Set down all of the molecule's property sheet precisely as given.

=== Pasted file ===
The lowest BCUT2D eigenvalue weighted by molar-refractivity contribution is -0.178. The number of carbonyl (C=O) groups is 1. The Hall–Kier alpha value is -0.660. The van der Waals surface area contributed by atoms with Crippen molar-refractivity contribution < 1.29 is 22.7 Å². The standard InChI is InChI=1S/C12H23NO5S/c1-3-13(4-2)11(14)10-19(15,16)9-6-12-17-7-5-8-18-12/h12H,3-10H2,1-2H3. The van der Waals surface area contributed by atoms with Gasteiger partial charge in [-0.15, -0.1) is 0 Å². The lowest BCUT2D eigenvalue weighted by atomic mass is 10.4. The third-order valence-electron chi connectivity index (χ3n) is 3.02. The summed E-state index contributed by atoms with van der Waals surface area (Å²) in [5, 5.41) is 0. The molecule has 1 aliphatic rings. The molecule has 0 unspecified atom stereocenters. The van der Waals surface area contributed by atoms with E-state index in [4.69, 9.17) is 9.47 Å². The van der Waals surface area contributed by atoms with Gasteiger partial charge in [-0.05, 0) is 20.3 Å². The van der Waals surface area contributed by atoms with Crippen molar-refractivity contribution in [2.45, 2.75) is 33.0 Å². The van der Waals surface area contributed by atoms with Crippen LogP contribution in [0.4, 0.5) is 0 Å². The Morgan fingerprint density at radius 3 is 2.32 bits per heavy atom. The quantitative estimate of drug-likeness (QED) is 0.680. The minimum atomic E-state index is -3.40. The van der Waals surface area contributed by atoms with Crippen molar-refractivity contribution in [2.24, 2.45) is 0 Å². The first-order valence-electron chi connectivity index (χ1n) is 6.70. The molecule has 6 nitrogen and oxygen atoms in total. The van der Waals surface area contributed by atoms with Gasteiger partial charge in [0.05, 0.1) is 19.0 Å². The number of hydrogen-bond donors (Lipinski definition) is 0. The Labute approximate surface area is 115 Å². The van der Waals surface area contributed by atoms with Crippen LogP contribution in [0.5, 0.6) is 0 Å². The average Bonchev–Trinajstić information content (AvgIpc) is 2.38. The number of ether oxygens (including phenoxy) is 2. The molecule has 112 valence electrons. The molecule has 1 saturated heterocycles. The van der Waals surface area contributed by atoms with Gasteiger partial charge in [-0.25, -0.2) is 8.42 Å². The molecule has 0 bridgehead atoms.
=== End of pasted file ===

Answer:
The lowest BCUT2D eigenvalue weighted by molar-refractivity contribution is -0.178. The number of carbonyl (C=O) groups is 1. The Hall–Kier alpha value is -0.660. The van der Waals surface area contributed by atoms with Crippen molar-refractivity contribution < 1.29 is 22.7 Å². The standard InChI is InChI=1S/C12H23NO5S/c1-3-13(4-2)11(14)10-19(15,16)9-6-12-17-7-5-8-18-12/h12H,3-10H2,1-2H3. The van der Waals surface area contributed by atoms with Gasteiger partial charge in [-0.15, -0.1) is 0 Å². The lowest BCUT2D eigenvalue weighted by atomic mass is 10.4. The third-order valence-electron chi connectivity index (χ3n) is 3.02. The summed E-state index contributed by atoms with van der Waals surface area (Å²) in [5, 5.41) is 0. The molecule has 1 aliphatic rings. The molecule has 0 unspecified atom stereocenters. The van der Waals surface area contributed by atoms with E-state index in [4.69, 9.17) is 9.47 Å². The van der Waals surface area contributed by atoms with Gasteiger partial charge in [-0.05, 0) is 20.3 Å². The van der Waals surface area contributed by atoms with Crippen molar-refractivity contribution in [2.45, 2.75) is 33.0 Å². The van der Waals surface area contributed by atoms with Crippen LogP contribution in [0.4, 0.5) is 0 Å². The Morgan fingerprint density at radius 3 is 2.32 bits per heavy atom. The quantitative estimate of drug-likeness (QED) is 0.680. The minimum atomic E-state index is -3.40. The van der Waals surface area contributed by atoms with Crippen molar-refractivity contribution in [2.24, 2.45) is 0 Å². The first-order valence-electron chi connectivity index (χ1n) is 6.70. The molecule has 6 nitrogen and oxygen atoms in total. The van der Waals surface area contributed by atoms with Gasteiger partial charge in [0.05, 0.1) is 19.0 Å². The number of hydrogen-bond donors (Lipinski definition) is 0. The Labute approximate surface area is 115 Å². The van der Waals surface area contributed by atoms with Crippen LogP contribution in [0.5, 0.6) is 0 Å². The average Bonchev–Trinajstić information content (AvgIpc) is 2.38. The number of ether oxygens (including phenoxy) is 2. The molecule has 112 valence electrons. The molecule has 1 saturated heterocycles. The van der Waals surface area contributed by atoms with Gasteiger partial charge in [-0.25, -0.2) is 8.42 Å². The molecule has 0 bridgehead atoms.